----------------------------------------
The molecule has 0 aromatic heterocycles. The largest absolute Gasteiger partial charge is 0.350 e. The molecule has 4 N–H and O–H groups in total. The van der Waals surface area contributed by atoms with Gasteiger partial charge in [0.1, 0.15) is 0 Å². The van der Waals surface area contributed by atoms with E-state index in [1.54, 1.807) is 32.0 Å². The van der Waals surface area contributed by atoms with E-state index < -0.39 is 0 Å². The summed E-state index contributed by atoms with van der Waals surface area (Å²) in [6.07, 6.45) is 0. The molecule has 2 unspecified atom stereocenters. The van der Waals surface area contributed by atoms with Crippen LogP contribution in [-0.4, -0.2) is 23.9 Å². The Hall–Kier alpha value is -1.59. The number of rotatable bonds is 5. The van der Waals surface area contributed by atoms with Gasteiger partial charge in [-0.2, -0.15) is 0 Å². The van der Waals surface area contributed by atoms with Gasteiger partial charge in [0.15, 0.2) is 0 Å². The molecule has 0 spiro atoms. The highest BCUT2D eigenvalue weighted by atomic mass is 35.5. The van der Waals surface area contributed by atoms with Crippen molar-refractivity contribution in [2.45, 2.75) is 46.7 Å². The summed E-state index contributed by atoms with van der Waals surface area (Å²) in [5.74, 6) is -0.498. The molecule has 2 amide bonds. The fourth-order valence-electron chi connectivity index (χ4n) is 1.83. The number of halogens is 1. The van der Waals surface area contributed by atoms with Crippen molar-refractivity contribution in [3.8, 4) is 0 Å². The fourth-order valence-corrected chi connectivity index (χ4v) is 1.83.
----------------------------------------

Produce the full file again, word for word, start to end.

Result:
The molecule has 0 aromatic heterocycles. The largest absolute Gasteiger partial charge is 0.350 e. The molecule has 4 N–H and O–H groups in total. The van der Waals surface area contributed by atoms with Gasteiger partial charge in [0.1, 0.15) is 0 Å². The van der Waals surface area contributed by atoms with E-state index in [1.54, 1.807) is 32.0 Å². The van der Waals surface area contributed by atoms with E-state index < -0.39 is 0 Å². The summed E-state index contributed by atoms with van der Waals surface area (Å²) in [6.07, 6.45) is 0. The molecule has 2 unspecified atom stereocenters. The van der Waals surface area contributed by atoms with Crippen LogP contribution in [-0.4, -0.2) is 23.9 Å². The Hall–Kier alpha value is -1.59. The number of rotatable bonds is 5. The van der Waals surface area contributed by atoms with Gasteiger partial charge in [-0.2, -0.15) is 0 Å². The van der Waals surface area contributed by atoms with Gasteiger partial charge in [0.15, 0.2) is 0 Å². The molecule has 0 spiro atoms. The highest BCUT2D eigenvalue weighted by atomic mass is 35.5. The van der Waals surface area contributed by atoms with Crippen molar-refractivity contribution in [2.45, 2.75) is 46.7 Å². The summed E-state index contributed by atoms with van der Waals surface area (Å²) in [5.74, 6) is -0.498. The molecule has 2 amide bonds. The fourth-order valence-electron chi connectivity index (χ4n) is 1.83. The number of halogens is 1. The van der Waals surface area contributed by atoms with Crippen molar-refractivity contribution in [3.8, 4) is 0 Å². The fourth-order valence-corrected chi connectivity index (χ4v) is 1.83.